Hm, you could use it for that, but most would understand it as a physical context. But, if you change "drar" with "går" it would be a metaphor for breaking up that is very commonly used. "Hun går fra ham" -> "She is leaving (walking away from) him"
You cannot translate word for word from one language to another "drar fra" means "leave". The Norwegian verb requires the preposition, while the English verb does not this time. "fra" does mean "from", which we do use with the verb "goes", but not in this context.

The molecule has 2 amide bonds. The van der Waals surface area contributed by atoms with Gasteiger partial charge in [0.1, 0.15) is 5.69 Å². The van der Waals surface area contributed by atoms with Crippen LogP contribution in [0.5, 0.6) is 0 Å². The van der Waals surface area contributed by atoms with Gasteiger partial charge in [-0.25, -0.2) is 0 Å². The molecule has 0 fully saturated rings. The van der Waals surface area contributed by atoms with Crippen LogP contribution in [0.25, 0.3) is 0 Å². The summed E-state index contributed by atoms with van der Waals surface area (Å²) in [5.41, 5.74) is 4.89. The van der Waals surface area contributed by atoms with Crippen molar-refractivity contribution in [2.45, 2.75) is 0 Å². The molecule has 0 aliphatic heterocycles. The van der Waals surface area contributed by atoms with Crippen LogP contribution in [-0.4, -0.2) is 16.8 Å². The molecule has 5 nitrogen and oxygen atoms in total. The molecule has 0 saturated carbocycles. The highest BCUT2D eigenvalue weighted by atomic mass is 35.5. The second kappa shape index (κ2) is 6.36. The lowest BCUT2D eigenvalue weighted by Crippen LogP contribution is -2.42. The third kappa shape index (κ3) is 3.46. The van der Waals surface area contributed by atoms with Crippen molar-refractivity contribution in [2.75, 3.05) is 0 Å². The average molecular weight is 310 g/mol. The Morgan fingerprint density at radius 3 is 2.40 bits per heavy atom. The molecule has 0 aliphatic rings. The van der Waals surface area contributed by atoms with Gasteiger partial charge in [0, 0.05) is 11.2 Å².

fra ham does translate to from him, but in this case think of the preposition as belonging to the verb drar. Hence, the phrase is drar fra and means leave; English doesn't (normally) use a preposition with the verb leave.